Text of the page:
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Unread 08-15-2006, 08:49 AM   #1
jamonil
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Onyx tiles damaged by vinegar?

I'm remodeling my bathroom and installed 12x12 green onyx tiles in the shower. I used Laticrete Spectralock grout for the 1/8 inch between the tiles. For the grout cleanup I used a diluted water/vinegar solution as recommended in the grout instructions. However, now my onyx tiles that used to have a mirror-like shine, have a dull look to them and aren't shiny any more. Is there a sealer or polisher that I can use to restore their beauty? Help!!
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Unread 08-15-2006, 10:02 AM   #2
Mike2
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I'll move you over to the Restoration Section jamon. Sounds to me like your tiles have become etched. Onyx, which is a type of marble I believe, at least in the marble family is susceptible to damage from acids such as vinegar and citrus-based products.


Don't know what can be done about it other than a re-polish by a professional restorer but the experts in our Restoration Section can tell you all about that.
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Unread 08-15-2006, 10:25 AM   #3
jamonil
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Thanks Mike for your suggestion.

I was also wondering if one of the marble tile sealers would restore some of the sheen back to the tiles?

Otherwise, I can't imagine how much a professional restorer would cost here in Central Florida.

Any other suggestions from anyone?
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Unread 08-15-2006, 10:38 AM   #4
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Hang on Jamon. A couple of the guru's in here are professional restorers. While they are not necessarily located in your area perhaps they can give you more insight into all that.

I know of and have used several marble polishes. At least the one's I am familiar with seem to work fine BUT they are somewhat topical in nature and do wear off.

I just checked one jug I currently have, from Custom Building Products called Marble Shine-N-Seal. It works good, excellent in fact as a topical coating but I'm not sure if CBP even makes it now days.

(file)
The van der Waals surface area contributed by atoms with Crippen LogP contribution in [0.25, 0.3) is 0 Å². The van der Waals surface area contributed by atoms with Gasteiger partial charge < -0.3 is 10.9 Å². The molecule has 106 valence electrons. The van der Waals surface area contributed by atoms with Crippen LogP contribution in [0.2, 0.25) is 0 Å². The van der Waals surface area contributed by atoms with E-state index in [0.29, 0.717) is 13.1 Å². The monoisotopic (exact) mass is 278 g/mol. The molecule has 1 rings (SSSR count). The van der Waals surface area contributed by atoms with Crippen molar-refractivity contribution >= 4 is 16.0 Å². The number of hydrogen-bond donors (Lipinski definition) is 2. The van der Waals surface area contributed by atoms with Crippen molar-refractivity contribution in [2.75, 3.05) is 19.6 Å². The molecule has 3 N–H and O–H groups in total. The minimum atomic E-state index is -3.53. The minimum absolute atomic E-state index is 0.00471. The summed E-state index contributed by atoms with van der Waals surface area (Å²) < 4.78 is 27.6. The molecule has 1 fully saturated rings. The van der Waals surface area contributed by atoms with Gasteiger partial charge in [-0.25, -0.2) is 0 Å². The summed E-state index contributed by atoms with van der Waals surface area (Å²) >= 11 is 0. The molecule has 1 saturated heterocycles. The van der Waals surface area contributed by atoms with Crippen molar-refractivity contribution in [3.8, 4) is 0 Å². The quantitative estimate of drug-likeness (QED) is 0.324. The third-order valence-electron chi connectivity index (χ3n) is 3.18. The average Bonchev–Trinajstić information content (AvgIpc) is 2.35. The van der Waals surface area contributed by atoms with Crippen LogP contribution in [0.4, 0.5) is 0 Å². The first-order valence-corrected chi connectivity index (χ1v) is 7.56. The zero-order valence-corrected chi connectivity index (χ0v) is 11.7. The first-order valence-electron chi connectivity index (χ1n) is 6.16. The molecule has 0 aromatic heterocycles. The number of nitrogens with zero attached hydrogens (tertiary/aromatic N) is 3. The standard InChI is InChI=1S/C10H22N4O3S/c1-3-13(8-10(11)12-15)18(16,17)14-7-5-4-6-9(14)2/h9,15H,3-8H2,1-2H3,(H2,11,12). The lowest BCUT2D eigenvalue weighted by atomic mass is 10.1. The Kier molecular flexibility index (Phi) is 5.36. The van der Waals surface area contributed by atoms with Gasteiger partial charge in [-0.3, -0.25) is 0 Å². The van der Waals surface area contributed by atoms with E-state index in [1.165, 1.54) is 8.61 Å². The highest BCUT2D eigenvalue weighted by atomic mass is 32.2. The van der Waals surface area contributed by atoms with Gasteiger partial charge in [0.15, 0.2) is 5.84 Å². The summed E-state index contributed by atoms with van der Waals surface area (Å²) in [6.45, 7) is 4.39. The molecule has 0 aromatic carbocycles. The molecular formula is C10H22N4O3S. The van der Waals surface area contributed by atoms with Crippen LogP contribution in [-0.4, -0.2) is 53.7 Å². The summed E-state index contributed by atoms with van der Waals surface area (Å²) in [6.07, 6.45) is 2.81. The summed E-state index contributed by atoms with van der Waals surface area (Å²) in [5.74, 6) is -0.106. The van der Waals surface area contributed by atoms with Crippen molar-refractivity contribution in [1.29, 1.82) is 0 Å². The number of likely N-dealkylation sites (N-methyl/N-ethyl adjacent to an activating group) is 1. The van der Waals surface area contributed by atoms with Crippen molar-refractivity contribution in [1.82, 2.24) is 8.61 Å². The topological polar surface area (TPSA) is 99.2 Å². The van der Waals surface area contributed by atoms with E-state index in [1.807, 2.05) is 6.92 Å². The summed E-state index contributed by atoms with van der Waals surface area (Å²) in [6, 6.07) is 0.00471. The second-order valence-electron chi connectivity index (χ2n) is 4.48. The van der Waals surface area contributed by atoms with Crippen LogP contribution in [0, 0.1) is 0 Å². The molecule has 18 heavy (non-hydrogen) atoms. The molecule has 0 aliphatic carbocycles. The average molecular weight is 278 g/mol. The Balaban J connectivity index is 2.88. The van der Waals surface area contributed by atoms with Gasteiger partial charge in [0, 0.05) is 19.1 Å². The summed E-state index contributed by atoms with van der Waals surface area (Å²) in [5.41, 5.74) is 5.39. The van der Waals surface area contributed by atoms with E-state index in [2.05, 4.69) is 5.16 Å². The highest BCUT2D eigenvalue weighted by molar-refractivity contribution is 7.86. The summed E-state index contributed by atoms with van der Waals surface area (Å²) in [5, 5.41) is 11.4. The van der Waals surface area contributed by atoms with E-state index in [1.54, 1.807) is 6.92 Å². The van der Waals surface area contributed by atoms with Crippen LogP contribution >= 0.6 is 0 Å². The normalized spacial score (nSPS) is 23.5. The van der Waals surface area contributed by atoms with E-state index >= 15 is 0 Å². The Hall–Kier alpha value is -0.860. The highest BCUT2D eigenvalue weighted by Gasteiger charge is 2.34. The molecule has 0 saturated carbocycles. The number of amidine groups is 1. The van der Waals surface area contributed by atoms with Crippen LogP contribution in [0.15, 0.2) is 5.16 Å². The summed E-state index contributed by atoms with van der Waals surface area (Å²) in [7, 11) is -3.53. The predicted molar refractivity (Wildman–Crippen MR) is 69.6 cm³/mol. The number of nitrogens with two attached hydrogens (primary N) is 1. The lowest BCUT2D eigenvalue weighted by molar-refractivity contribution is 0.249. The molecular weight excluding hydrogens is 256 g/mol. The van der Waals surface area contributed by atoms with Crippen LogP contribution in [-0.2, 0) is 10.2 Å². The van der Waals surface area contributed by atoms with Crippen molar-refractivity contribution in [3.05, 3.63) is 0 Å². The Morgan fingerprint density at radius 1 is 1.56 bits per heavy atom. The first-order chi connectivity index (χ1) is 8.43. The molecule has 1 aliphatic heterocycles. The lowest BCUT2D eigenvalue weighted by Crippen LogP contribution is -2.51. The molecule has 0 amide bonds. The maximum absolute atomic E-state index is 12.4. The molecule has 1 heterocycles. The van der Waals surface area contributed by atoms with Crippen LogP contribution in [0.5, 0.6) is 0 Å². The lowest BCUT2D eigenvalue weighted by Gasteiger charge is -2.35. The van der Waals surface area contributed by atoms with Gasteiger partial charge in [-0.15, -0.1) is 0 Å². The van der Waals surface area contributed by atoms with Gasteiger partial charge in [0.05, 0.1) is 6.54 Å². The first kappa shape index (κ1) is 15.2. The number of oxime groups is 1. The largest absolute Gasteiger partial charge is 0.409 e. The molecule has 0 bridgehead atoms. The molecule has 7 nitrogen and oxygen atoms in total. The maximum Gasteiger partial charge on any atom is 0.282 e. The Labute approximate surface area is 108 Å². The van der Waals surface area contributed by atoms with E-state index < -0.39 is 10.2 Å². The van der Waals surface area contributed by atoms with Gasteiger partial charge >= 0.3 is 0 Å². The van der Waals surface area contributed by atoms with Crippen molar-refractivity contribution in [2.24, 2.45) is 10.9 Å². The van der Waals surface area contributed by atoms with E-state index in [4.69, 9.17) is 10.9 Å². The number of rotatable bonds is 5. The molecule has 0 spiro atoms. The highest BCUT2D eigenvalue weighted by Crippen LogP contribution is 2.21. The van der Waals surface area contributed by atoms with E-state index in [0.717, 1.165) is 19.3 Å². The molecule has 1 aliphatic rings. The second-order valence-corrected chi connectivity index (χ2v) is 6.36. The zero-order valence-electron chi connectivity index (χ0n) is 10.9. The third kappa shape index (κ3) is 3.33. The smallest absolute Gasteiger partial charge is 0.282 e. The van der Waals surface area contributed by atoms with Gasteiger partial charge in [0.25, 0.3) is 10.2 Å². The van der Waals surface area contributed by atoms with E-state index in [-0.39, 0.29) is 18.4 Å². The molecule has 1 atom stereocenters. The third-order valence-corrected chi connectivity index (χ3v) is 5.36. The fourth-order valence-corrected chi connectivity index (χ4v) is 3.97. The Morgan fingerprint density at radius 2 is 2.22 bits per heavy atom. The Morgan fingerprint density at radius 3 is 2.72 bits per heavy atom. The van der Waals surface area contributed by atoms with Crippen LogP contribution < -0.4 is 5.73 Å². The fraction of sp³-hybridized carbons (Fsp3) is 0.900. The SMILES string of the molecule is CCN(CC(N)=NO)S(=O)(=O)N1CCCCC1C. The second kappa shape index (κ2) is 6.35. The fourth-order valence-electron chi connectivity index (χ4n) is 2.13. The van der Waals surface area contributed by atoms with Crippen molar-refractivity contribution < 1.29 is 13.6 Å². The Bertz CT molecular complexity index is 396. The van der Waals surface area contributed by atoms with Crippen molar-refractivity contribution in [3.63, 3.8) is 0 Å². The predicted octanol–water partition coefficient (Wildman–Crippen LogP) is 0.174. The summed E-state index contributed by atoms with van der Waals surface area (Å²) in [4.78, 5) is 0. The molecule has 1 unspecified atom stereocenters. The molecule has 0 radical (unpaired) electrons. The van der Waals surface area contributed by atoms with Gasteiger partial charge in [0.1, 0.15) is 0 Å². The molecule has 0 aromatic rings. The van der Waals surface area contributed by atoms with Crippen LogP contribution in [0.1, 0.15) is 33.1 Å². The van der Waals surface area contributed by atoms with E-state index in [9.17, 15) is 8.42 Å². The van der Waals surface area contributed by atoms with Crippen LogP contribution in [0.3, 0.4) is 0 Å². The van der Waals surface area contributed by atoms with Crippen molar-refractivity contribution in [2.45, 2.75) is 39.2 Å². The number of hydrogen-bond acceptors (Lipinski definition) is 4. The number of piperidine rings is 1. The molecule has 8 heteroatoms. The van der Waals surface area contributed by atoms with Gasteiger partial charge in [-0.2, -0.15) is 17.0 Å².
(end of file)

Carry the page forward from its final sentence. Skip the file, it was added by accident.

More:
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Unread 08-15-2006, 10:57 AM   #5
MasterGranite
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Well the real question is what type of *onyx* do you have. Some onyx is made up of quartz mainly but is usually used for decorative items like figurines and jewlery. What you probably have is onyx made up primarily of Calcareous stone.

"Calcareous stone is composed mainly of calcium carbonate. It is sensitive to acidic cleaning products and frequently requires different cleaning procedures than siliceous stone. What may work on siliceous stone may not be suitable of calcareous surfaces."

* Types of calcareous stone include marble, travertine, limestone and onyx.

OK back to your problem. Calcareous stone reacts with acids like vinegar! Yikes you etched off the finish if it's a polished finish. Very bad. This same thing happens with polished marble. You should have done a test prior to applying vinegar to your stone finish. Now that you have what you have which is etched stone on a polished finish, you need to refinish the stone and that might not even work as the acids get into the stone and a chemical reaction took place. Not good. You could opt for a new honed finish, which would render the etch *mostly* non-visible, or rip it all out and start over. You will have to be careful with cleaners as well, as some cleaners can etch stone. Also onyx if very soft so be sure you don't scratch it with your cleaning tool. Onyx looks great but is not the best choice for any high traffic area or an area that requires alot of cleaning like a shower. The best applications with onyx are as a design accent and not a complete wall/floor, unless of course you are knowing what you are getting yourself into.
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Unread 08-15-2006, 11:24 AM   #6
jamonil